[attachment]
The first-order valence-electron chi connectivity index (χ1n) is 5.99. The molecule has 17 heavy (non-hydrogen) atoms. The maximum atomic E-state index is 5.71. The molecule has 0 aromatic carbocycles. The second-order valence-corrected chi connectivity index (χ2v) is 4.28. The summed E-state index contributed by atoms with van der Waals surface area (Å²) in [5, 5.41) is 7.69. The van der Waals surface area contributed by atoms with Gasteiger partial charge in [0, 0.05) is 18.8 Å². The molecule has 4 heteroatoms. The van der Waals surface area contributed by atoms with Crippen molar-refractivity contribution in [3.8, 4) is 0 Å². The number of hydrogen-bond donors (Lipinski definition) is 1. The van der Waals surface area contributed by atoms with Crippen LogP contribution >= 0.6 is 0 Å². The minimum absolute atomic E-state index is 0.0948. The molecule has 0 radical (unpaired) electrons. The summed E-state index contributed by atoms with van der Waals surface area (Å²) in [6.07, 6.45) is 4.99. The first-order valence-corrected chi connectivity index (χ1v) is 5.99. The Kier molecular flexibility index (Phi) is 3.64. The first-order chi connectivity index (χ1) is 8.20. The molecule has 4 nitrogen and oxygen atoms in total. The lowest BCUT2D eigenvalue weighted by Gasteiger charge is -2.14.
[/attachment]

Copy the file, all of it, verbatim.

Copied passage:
The first-order valence-electron chi connectivity index (χ1n) is 5.99. The molecule has 17 heavy (non-hydrogen) atoms. The maximum atomic E-state index is 5.71. The molecule has 0 aromatic carbocycles. The second-order valence-corrected chi connectivity index (χ2v) is 4.28. The summed E-state index contributed by atoms with van der Waals surface area (Å²) in [5, 5.41) is 7.69. The van der Waals surface area contributed by atoms with Gasteiger partial charge in [0, 0.05) is 18.8 Å². The molecule has 4 heteroatoms. The van der Waals surface area contributed by atoms with Crippen molar-refractivity contribution in [3.8, 4) is 0 Å². The number of hydrogen-bond donors (Lipinski definition) is 1. The van der Waals surface area contributed by atoms with Crippen LogP contribution >= 0.6 is 0 Å². The minimum absolute atomic E-state index is 0.0948. The molecule has 0 radical (unpaired) electrons. The summed E-state index contributed by atoms with van der Waals surface area (Å²) in [6.07, 6.45) is 4.99. The first-order valence-corrected chi connectivity index (χ1v) is 5.99. The Kier molecular flexibility index (Phi) is 3.64. The first-order chi connectivity index (χ1) is 8.20. The molecule has 4 nitrogen and oxygen atoms in total. The lowest BCUT2D eigenvalue weighted by Gasteiger charge is -2.14.